boy in front of soldier and separation wall Israel's apartheid wall. Photo: Wikimedia Commons

Shabbir Lakha reflects on the twentieth century imperial imposition that continues to blight global justice

A century ago, British foreign policy created what has become one of the biggest injustices in modern history: the ongoing persecution of the Palestinians. Last year we marked the hundred year anniversary of the Balfour Declaration which set off a spiral of ethnic cleansing, occupation and apartheid.

Later this year will be the ten year anniversary of Operation Cast Lead, when Israel mounted a brutal air offensive and ground invasion of the Gaza Strip, killing almost 1,500 people, razing whole towns and villages to the ground and indiscriminately using chemical weapons such as white phosphorous. There was global protest at Israel’s crimes against humanity, and here in the UK there was a revival of the Palestine solidarity movement as hundreds of thousands took to the streets to call for an end to the massacre.

Those demonstrations were the first that I ever attended, like many people my age. It was the first time many people in my generation were confronted with the reality of what was being done to the Palestinians and the role of our government in it. The anger I felt watching innocent children being bombed in their homes set me on a path of campaigning for justice for Palestine and against war and imperialism.

And Palestine is still the issue. From the deadly siege on Gaza and the bantustanisation of the West Bank, house demolitions and illegal settlements on annexed Palestinian land, child prisoners and administrative detention based on secret evidence without trial, the 7 million Palestinian refugees to the daily killings of Palestinians even in times of “peace”, Palestine is still the issue.


Last year Donald Trump decided to recognise Jerusalem as the capital of Israel and begin the process of moving the US Embassy there. Functioning as a microcosm of his presidency, his actions were disastrous, as evidenced by the numerous Palestinians killed at ensuing protests and over 600 Palestinians detained since; but they also ripped off the mask of the so-called peace process. Since the Oslo Accords in 1993 (which have caused more harm than benefit for Palestinians) there has been no significant movement towards peace and the two-state solution has long been dead in the water.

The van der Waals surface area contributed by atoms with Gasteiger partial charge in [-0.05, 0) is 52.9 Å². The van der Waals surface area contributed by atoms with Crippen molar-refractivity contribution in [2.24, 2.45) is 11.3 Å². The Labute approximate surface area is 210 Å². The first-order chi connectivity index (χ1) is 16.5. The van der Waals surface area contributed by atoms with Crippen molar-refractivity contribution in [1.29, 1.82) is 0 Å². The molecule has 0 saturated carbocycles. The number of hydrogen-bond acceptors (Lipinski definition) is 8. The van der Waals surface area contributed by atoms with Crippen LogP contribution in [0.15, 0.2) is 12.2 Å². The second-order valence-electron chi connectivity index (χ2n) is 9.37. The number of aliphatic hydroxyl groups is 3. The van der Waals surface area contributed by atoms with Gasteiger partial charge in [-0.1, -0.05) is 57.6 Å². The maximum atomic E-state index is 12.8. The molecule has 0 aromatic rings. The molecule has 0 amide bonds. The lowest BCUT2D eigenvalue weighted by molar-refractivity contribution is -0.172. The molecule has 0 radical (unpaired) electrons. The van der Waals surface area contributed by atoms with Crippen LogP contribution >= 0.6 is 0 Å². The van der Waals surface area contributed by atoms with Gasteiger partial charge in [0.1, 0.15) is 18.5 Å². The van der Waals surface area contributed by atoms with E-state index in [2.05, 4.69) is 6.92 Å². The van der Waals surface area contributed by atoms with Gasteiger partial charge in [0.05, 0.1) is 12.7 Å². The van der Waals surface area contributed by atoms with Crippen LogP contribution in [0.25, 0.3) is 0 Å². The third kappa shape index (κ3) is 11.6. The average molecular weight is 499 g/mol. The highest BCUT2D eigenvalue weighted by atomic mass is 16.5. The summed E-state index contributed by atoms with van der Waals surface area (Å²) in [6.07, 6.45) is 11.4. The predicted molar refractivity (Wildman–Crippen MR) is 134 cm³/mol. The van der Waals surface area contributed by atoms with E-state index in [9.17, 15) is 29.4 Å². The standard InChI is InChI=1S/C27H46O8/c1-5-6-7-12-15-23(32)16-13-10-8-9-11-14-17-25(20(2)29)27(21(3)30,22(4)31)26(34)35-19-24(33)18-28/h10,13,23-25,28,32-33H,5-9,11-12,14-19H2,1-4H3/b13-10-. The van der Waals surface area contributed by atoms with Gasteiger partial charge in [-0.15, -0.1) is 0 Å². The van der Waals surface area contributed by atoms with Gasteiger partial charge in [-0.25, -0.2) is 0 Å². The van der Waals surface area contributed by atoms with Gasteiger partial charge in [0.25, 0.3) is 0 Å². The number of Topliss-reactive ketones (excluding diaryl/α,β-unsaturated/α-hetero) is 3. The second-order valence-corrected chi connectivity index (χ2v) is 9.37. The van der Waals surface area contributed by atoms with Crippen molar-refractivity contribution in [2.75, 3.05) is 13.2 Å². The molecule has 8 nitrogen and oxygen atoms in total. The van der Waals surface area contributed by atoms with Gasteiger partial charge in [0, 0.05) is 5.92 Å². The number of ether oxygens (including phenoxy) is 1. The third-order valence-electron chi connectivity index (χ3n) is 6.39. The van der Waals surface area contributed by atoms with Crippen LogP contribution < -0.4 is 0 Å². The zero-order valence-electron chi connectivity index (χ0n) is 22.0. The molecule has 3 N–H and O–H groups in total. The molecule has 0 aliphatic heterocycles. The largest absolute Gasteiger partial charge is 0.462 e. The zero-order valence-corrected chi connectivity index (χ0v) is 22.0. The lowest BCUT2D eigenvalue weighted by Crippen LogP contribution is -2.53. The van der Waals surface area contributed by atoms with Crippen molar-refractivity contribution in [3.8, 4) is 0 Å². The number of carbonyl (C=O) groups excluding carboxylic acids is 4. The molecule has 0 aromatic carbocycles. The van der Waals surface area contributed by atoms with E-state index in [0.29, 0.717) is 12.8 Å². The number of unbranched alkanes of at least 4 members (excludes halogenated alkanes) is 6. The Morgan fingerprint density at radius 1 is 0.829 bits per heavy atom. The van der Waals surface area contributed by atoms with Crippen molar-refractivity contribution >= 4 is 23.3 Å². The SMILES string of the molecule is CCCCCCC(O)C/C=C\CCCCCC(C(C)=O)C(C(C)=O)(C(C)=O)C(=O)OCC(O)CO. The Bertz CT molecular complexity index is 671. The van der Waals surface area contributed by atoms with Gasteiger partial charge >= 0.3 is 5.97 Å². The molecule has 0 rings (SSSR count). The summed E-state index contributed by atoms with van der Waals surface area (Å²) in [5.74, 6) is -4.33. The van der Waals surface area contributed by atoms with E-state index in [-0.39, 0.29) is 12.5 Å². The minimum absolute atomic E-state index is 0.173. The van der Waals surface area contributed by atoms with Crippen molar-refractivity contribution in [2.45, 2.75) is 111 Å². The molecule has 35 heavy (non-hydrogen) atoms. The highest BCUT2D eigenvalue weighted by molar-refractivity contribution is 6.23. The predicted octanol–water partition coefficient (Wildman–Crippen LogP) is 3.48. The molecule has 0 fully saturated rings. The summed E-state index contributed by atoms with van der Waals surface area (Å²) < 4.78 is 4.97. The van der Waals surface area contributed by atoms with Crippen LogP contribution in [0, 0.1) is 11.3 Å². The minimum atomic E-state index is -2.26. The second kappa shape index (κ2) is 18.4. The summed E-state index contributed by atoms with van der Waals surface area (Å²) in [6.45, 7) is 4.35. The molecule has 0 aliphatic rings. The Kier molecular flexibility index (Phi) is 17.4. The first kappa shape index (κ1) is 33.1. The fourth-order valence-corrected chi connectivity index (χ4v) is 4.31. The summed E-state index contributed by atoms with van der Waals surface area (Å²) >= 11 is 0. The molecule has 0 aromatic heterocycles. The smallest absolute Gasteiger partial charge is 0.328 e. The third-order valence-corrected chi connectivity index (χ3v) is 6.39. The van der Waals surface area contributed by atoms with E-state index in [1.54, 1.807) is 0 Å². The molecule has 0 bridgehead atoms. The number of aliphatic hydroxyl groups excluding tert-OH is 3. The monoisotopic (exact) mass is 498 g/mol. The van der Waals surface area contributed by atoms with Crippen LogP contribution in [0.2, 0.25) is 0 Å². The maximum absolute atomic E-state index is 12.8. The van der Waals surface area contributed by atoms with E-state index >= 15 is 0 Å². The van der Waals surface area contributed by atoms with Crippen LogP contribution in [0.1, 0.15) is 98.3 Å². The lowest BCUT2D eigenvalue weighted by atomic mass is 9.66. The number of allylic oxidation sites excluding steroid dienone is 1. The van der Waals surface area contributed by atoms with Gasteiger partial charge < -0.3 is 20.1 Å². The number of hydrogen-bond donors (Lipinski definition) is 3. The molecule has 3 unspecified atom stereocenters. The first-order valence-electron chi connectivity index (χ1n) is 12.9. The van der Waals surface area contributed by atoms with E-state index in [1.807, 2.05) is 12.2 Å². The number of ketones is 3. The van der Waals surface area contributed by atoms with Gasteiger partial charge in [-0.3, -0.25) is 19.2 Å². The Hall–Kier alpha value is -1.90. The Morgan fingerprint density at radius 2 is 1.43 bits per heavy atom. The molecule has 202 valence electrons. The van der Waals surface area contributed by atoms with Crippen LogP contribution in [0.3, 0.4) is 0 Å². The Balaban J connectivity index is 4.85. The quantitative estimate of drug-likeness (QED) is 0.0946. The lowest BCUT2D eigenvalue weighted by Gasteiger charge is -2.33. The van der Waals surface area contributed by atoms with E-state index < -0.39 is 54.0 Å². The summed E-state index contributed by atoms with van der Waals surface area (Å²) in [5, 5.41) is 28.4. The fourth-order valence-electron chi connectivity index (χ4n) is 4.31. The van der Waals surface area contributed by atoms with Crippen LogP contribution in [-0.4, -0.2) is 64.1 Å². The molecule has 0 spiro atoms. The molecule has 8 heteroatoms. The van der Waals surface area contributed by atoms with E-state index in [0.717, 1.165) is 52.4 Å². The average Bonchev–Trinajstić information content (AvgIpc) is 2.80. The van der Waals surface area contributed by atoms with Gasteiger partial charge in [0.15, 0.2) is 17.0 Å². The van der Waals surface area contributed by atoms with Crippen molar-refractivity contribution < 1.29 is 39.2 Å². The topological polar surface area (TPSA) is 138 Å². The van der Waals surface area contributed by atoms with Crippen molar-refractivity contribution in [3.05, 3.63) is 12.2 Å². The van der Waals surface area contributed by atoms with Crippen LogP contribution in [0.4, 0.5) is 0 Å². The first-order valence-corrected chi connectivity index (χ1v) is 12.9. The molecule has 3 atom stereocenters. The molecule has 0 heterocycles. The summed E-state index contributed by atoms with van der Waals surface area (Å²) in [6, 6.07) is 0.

And the mainstream outrage at Trump’s announcement was exposed for only being concerned with maintaining the status quo just weeks later when there was resounding silence at the arrest and detention of 16 year old Ahed Tamimi. The truth is that while world leaders lined up to say Trump was wrong and they wouldn’t follow suit with his Embassy move, supporting the oppression of Palestinians is still the norm.


In the UK, at the start of last year Al Jazeera exposed the level of influence Israel exerts on British politics through its Embassy and by the end of the year we found out that Priti Patel, then Minister for International Development was conducting secret meetings with the Israeli Prime Minister and other officials and was trying to divert international aid money to the Israeli army. Both these revelations were shocking, but hardly surprising. The UK has long been a sponsor of Israel’s crimes against the Palestinians, demonstrated aptly by Netanyahu being one of Theresa May’s first three state visits and Britain’s long history of sustained arms sales – even in the middle of the barbaric offensives in Gaza in 2008/09, 2012 and 2014.

But there is reason to be hopeful. We are in the unique position of having a Leader of the Labour Party who has been a life-long defender of the Palestinians and who 13 million people voted for in last June’s General Election. But Emily Thornberry’s speech at the Balfour celebration dinner, and the ongoing witchunt in the Labour Party of anti-Zionists should serve as a warning for everyone that shares solidarity with Palestine of the kind of foreign policy we can expect from a Labour government even with Jeremy Corbyn at its helm.

If we want a truly anti-war government that works to reverse a century of detrimental foreign policy and for peace and justice for the Palestinians, then as well as campaigning to get Jeremy Corbyn into Number 10, we need to ensure that the issue of Palestine is centre-stage on the agenda. This means supporting pro-Palestine voices in the Labour Party, but it also means strengthening the extra-parliamentary antiwar and Palestine solidarity movements and exercising pressure from below by bringing the masses onto the streets.

Shabbir Lakha

Shabbir Lakha is a Stop the War officer, a People's Assembly activist and a member of Counterfire.